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Fish, Shrimp & Corals


December 13, 2018 | By Eric Nadon

by Tom Sarac

Welcome to the second of a 4-part series of articles that seeks to describe each of the four main continental areas within which the majority of tropical fish have evolved. Understanding these tropical origins provides valuable insight into rationalizing the type of aquarium set-up needed for specific species based on the types of conditions that best mimic what time has contributed to the evolution of freshwater fish.

Central America is a fascinating area that is home to countries such as Mexico, Nicaragua, Guatemala, Belize, El Salvador, Costa Rica, Panama, Cuba, Haiti, Trinidad and Honduras. The typical landscape is mountainous and rivers represent the main water source where fish are found. Due to the small land area within this geography, the length of these rivers is relatively limited.

The mountainous terrain also means that the species of fish have evolved in water that can have substantial current, especially during the rainy season. In addition, with the soil and rock being composed of water hardening minerals in some countries (example, Mexico), water hardness is often high.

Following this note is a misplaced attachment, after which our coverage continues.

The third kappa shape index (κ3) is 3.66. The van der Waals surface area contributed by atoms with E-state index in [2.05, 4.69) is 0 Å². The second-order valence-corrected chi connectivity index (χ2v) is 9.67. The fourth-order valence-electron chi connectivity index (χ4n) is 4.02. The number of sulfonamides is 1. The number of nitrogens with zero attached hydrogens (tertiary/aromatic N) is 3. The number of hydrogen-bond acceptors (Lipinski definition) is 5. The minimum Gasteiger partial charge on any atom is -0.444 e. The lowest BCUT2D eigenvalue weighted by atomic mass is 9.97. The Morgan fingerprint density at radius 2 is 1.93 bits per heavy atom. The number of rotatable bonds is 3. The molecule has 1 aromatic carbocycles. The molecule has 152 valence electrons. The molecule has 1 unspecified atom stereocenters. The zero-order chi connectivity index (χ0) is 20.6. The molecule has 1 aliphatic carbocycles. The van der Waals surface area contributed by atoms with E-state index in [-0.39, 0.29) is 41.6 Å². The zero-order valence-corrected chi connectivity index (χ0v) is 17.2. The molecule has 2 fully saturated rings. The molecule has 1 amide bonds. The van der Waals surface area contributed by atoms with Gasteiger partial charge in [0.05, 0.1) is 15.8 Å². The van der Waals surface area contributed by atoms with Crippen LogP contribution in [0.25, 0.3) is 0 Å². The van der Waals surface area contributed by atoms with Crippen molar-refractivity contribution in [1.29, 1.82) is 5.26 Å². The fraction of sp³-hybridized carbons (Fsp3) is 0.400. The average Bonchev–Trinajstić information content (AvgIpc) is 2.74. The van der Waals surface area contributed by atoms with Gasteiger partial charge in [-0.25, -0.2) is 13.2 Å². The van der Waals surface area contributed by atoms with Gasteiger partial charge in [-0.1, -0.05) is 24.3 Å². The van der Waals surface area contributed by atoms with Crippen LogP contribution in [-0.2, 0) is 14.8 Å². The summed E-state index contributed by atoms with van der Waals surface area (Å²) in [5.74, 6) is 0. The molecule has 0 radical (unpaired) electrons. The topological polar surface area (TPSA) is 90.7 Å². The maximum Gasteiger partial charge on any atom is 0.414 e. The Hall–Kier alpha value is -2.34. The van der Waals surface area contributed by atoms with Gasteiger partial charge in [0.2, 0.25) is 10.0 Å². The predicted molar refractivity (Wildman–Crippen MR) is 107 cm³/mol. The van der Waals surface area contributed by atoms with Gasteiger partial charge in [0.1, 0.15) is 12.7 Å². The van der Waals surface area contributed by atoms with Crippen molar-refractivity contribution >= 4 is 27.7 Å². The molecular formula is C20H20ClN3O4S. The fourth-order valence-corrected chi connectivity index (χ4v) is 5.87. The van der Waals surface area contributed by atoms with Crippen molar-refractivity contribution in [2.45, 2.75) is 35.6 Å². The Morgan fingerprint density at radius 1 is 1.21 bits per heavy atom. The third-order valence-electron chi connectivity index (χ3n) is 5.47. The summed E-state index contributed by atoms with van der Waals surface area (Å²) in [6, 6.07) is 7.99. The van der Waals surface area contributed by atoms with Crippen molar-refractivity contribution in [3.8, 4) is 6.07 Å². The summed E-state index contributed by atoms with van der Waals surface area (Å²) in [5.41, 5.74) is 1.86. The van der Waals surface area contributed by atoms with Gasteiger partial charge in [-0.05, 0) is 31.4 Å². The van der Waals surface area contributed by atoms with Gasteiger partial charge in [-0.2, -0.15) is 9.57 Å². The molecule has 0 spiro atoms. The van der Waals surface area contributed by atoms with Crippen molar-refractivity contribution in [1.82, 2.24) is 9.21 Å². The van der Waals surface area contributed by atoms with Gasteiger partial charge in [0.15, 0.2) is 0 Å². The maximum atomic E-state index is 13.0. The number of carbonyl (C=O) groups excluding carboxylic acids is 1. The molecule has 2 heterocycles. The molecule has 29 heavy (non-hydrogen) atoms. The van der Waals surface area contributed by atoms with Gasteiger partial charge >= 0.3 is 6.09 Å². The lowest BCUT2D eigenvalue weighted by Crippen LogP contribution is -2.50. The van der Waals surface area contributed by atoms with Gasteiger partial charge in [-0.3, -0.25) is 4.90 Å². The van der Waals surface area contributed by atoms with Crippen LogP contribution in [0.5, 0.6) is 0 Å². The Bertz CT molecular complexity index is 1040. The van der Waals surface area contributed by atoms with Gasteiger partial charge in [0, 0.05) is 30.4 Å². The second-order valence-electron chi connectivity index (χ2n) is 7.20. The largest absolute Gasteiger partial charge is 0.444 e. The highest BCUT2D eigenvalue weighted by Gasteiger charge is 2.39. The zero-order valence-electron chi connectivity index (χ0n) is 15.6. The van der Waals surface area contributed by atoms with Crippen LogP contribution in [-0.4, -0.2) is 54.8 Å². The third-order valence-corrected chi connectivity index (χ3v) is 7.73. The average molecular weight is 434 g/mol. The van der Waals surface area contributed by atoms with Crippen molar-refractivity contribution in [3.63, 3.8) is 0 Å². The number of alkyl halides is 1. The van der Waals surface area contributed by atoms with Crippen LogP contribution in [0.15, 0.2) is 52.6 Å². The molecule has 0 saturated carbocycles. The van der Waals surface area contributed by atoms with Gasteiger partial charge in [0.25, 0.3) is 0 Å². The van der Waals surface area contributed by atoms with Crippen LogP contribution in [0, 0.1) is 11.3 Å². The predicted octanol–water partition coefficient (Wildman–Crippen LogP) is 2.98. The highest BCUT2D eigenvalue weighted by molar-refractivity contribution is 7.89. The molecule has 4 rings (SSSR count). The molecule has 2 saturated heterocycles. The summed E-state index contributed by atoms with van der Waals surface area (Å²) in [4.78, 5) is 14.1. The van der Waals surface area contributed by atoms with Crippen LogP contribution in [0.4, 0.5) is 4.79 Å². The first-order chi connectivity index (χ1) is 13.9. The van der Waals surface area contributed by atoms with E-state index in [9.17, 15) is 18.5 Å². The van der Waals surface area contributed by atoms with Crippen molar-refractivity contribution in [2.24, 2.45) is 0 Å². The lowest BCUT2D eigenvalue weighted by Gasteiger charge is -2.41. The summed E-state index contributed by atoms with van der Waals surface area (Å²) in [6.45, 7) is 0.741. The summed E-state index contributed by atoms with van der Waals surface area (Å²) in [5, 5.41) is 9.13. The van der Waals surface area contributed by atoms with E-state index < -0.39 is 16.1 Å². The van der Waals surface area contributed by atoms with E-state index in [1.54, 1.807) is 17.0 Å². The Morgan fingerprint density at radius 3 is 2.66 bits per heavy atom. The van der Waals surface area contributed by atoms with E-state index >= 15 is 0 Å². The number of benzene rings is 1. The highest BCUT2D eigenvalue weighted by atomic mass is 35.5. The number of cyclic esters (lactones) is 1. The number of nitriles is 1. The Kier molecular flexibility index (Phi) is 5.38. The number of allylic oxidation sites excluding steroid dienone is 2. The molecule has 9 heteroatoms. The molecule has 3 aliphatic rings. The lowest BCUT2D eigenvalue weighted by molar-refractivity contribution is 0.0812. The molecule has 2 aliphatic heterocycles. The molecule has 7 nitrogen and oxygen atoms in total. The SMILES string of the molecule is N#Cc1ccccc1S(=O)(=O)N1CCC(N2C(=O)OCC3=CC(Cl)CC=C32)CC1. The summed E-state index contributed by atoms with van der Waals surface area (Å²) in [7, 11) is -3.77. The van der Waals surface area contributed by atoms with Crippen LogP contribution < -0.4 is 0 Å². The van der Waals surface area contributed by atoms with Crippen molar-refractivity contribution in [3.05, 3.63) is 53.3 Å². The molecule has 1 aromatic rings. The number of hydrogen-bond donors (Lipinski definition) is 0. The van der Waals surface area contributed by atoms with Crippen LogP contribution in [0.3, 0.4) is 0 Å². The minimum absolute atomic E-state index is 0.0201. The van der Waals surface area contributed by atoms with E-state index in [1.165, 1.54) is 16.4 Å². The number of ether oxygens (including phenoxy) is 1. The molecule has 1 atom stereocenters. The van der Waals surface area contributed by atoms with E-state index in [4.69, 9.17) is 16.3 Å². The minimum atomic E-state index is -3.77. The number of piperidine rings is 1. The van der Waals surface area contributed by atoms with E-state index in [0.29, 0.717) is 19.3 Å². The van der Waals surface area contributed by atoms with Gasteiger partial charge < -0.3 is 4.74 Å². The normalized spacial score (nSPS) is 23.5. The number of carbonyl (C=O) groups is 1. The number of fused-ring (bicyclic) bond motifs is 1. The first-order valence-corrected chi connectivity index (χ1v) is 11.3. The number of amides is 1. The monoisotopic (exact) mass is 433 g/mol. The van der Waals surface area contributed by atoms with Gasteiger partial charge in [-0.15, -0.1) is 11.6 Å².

Hardness values in excess of 30 degrees of hardness are encountered. The pH value often varies between neutral and alkaline, generally between 7 and 8.

Generally, rivers are exposed to different environmental conditions in various locations, and as such, different temperatures. In countries where water sources originate in high altitudes, tropical fish populations are scarce or not found. The lower stretches where more temperate conditions prevail are the areas where the fish are more plentiful.


The typical rivers and streams contain significant quantities of pebbles and rocks, giving a general overall rocky appearance. The rock structure includes areas that feature smooth pebbles to boulders, or regions where lava rock is predominant.

Central America is home to a number of countries that have volcanoes, the source of volcanic rock. Branch and root structures are also evident. Water conditions range from clear, fast flowing rivers to silty backwaters.

Aquatic habitats in this area are without a doubt home to some very interesting species of cichlids and livebearers that are key in the development of aquarium keeping and enjoyment. Providing these robust species of tropical fish with proper water conditions is not difficult as they adjust nicely to a variety of tap water conditions.

In regards to the cichlid communities, larger aquariums are often necessary to help deal with their aggressive and territorial natures. Livebearers, on the other hand, are for the most part very good community fish and make great additions to planted tanks. This part of the world certainly has brought us many easy to care for and very appreciated species of fish.


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